When it comes to the history of rock 'n' roll, Graham Nash was there.
He knew The Beatles before they were The Beatles. He is a two-time Rock and Roll Hall of Fame inductee with Crosby, Stills & Nash and The Hollies, and he was twice inducted into the Songwriters Hall of Fame as a solo artist and with CSN.
If you go
› What: An Intimate Evening of Songs and Stories with Graham Nash
› Where: Walker Theatre, 399 McCallie Ave.
› When: 8 p.m. Saturday, March 23
› Admission: $75 and $55
› For more information: 423-757-5580
› Online: tivolichattanooga.com
He played at Woodstock to several hundred thousand people, and he was appointed an Officer of the Order of the British Empire in 2010.
His works include "Carrie Anne," "Our House," "Marrakesh Express" and "Teach Your Children," which showcase his beautifully distinctive voice.
Even the 77-year-old icon marvels at what he has seen, done and accomplished.
"I think I did my best, can't be 100 percent, but you can try. It's been an astonishing life so far, but holy [bleep]," he said with a laugh.
"I've tried my best to be the best father and best musician I can. I'll never make it, but that is what I've learned. You make your choices and try your best."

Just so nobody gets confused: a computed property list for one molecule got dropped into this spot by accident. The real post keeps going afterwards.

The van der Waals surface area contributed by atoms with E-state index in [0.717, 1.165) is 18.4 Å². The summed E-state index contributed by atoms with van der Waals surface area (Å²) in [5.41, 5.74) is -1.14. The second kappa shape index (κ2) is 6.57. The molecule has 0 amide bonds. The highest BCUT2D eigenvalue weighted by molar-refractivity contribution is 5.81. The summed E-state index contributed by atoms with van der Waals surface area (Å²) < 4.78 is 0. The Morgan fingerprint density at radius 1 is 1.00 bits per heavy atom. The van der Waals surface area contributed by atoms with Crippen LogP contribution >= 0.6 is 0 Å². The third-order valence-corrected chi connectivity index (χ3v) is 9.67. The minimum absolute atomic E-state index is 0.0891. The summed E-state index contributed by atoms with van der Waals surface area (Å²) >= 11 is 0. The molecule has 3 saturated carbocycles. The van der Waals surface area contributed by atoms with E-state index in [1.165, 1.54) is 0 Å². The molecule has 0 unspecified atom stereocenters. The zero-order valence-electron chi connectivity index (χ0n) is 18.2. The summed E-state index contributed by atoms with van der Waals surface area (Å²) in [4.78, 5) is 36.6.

If it seems like more and more musicians of his era are doing more interviews and sharing the stories of their lives, Nash said it's because they are.
"It's a good perception and a correct one. I'm loving playing these smaller theaters. You know I played at Woodstock doing 'Guinnevere' with one guitar and two other voices in front of 400,000 people and it was great, but these smaller theaters, I can see their eyes. I can see their reaction if I do a line particularly well. Fantastic."
Nash will be at Walker Theatre on Saturday, March 23, and he is bringing that same attitude to the show. He said he asked his manager to book into smaller venues in places he hasn't been to often or at all for this latest tour.
"I want people to know I want to be there. I'm not gonna phone in it. I'm gonna sing it with the same passion I did when I wrote the damn song, and it will be worth it to see them smile on the way out."
Nash has always been active politically, and has continued to voice his opinions. He now lives in New York "because I fell in love with a girl and followed her here."
He says this current political environment is like nothing he has ever seen.
"We made it through Nixon and Watergate and even Bush and the Iraq war, but this is very different. Nixon had a small heart and brain, but I don't think Trump has either. The people in New York have known for 25 years what he is, and now America is finding out."
Contact Barry Courter at firstname.lastname@example.org or 423-757-6354.